33. Matthew

    Matthew Touchdown! Greaser!

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  34. Sac Arrow

    Sac Arrow Touchdown! Greaser!

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    Doesn't rot, stronger. You just hang drywall or wood paneling on it. Or not, if it's a garage area. It's pretty common for utility structures. The only downside is recessed electrical fixtures are difficult. But, doable.
     
  35. Stewartb

    Stewartb En-Route

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    You use 2x lumber furring, run utilities, insulate, and then cover with drywall. Unless you're in tornado alley, a hurricane zone, or there's a fire rating requirement it doesn't make economic sense.
     
  36. OkieFlyer

    OkieFlyer En-Route

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    • SPRAY FOAM! Request 3 lb. high density foam. 3 inches of that will give you and R-value of around 20 and that building will be tough as nails, quiet, and sealed up tighter than ol' Dick's hatband.
    • Figure out what you think is plenty of closet/storage space, then add more.
    • I'll echo the decked attic. So nice to be able to actually use that space you paid for.
    • SPRAY FOAM!
    • Hard plumbed compressed air with dryer in the shop/garage/hangar.
    • A wood burning stove would be an absolute must for me. It's not for everybody though.
    • Big, man-sized shower with two shower heads. Never had one. Always wanted one.
    • SPRAY FOAM!
    • I don't know what your electrical code says or what is industry standard in your neck o' the woods, but I really hate when electrical contractors run a single feeder down the wall to an outlet or switch, then run horizontally to a series of outlets. This seems to be standard these days, and it saves a few bucks on wire, but you better hope you never need to fish new wire or try to customize later. I much prefer a central J-box for each circuit in the attic with feeders down the wall to each outlet/fixture/switch. Just a nitpicky thing I guess, but I try to think of the poor schmuck that has to do wiring in the future. Sometimes that schmuck is me.
    • Formal dining rooms are a waste of money.
    • SPRAY FOAM!

    Forte, Passe, in Vogue, Grandiose? Getting mighty fancy there, Winters.
     
  37. scottfromboston

    scottfromboston Pre-takeoff checklist

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    - fewer walls are better
    - I wouldn't bother with the central vac system. Vacuums are small and light, who wants to deal with a hose?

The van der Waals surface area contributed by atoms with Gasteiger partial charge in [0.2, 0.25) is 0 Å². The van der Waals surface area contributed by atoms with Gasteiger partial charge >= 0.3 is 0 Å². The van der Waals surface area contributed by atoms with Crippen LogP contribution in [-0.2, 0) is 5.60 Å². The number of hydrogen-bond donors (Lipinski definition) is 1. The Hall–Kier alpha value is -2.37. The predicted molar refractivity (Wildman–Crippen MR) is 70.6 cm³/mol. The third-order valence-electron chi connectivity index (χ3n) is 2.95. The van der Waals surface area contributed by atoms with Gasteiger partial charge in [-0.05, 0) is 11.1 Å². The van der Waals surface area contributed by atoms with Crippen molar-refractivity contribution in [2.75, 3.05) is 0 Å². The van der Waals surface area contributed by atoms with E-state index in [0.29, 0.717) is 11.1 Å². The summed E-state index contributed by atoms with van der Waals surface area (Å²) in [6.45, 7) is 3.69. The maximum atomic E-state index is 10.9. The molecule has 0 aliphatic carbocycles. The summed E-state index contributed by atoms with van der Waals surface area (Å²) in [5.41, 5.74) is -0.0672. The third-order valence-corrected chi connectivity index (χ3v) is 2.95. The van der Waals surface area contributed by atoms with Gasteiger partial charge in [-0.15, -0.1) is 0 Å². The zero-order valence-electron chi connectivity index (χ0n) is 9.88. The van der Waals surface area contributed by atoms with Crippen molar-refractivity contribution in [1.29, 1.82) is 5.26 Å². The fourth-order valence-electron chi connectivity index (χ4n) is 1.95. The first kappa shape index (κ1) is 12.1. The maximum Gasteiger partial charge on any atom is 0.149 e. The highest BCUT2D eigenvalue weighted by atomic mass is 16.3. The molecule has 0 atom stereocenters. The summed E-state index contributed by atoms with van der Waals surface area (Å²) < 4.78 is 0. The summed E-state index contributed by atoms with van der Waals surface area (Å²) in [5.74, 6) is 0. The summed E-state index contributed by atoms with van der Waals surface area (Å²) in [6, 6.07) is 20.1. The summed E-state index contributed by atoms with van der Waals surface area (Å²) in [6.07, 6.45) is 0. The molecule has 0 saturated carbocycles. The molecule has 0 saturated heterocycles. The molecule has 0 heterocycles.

- Insulation around the foundation and in the garage floor
    - radiant floor heating in garage, bathrooms, kitchen, and anywhere else you have hard flooring
    - 2*6 framing with spray foam insulation, entire house. I've wondered about insulating internal walls to control sound
    - pex plumbing
    - hose bibb (warm and cold) in garage, ideally with a sink
    - sufficient height in garage for a lift, ideally high enough for a rack lift so you can store a car over your daily driver
    - higher-end garage door openers - you'll have a small place, invariably you'll have living space over the garage; you want them quiet. I'm a big fan of jackshaft openers (see lift master 8500)
    - above the counters, open shelving in kitchen (floating shelves), below the counters should have drawers (either behind doors or not)
     
  38. Matthew

    Matthew Touchdown! Greaser!

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    ^^^^^

    We have two insulated interior walls: one around our first floor laundry room and one around our first floor half bath.
     
    Last edited: Jan 16, 2018
  39. Banjo33

    Banjo33 Line Up and Wait

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    Our house has motion detectors in the bathrooms that illuminate under-cabinet dim lights when you walk in, so you don’t have to throw the switch and blind yourself.

    We love the shower heaters in our bathrooms!

    This is the first house we’ve lived in with recessed lighting in all rooms except the dining room lights. We really like them. There’s also ceiling fans in nearly all rooms (except kitchen, dining, and bathrooms) without the built-in lights. We also like these better as they (the fans and ceilings) look cleaner than with dangling lights.

    I would add a couple of 220v outlets to the garage for air compressors, etc. As AD military, I’ve lived in over a dozen houses over the last 20 years and only one house had a 220v outlet for my air compressor.

    Crown molding...never had it before but really feel it classes up the place, lol.
     
  40. SoonerAviator

    SoonerAviator En-Route

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    I like our oversized wood burning fireplace with gas starter, I don’t like gas logs because I like the smell and heating the crackle/pop. We also have two 6’Hx10’L casement windows in our living room which let in tons of light and great scenery. We have a porch that wraps around to the side of the house, but it isn’t covered. Make sure you make it a covered porch, as it allows for so much more versatility.

    As mentioned, allow for wall outlets in garage around 54” above floor, and lots of spray foam insulation. I’d also prewire for surround sound, internet outlets in every room/tv location, as well as for alarm/video camera locations. Wireless can be done, but is more failure prone in every instance.

    Make a few exterior doors wide to make moving large objects in/out easier. There’s never enough storage space, so plan for a lot and then add more, lol.